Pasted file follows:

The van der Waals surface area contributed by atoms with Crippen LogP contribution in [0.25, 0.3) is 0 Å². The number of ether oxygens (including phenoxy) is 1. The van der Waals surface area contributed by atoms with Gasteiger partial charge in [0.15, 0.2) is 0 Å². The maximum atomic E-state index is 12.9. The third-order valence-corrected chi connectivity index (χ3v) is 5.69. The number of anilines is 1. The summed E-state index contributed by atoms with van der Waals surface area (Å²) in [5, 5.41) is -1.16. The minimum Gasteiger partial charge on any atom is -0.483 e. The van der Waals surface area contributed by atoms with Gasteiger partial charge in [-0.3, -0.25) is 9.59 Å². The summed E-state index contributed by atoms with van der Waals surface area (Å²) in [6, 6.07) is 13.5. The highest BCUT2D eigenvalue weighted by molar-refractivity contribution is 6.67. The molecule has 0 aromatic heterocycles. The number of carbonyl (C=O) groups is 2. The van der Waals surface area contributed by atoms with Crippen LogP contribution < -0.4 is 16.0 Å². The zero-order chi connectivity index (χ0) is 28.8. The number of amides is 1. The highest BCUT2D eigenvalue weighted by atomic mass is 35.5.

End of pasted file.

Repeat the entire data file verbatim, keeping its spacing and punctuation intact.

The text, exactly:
The van der Waals surface area contributed by atoms with Crippen LogP contribution in [0.25, 0.3) is 0 Å². The number of ether oxygens (including phenoxy) is 1. The van der Waals surface area contributed by atoms with Gasteiger partial charge in [0.15, 0.2) is 0 Å². The maximum atomic E-state index is 12.9. The third-order valence-corrected chi connectivity index (χ3v) is 5.69. The number of anilines is 1. The summed E-state index contributed by atoms with van der Waals surface area (Å²) in [5, 5.41) is -1.16. The minimum Gasteiger partial charge on any atom is -0.483 e. The van der Waals surface area contributed by atoms with Gasteiger partial charge in [-0.3, -0.25) is 9.59 Å². The summed E-state index contributed by atoms with van der Waals surface area (Å²) in [6, 6.07) is 13.5. The highest BCUT2D eigenvalue weighted by molar-refractivity contribution is 6.67. The molecule has 0 aromatic heterocycles. The number of carbonyl (C=O) groups is 2. The van der Waals surface area contributed by atoms with Crippen LogP contribution < -0.4 is 16.0 Å². The zero-order chi connectivity index (χ0) is 28.8. The number of amides is 1. The highest BCUT2D eigenvalue weighted by atomic mass is 35.5.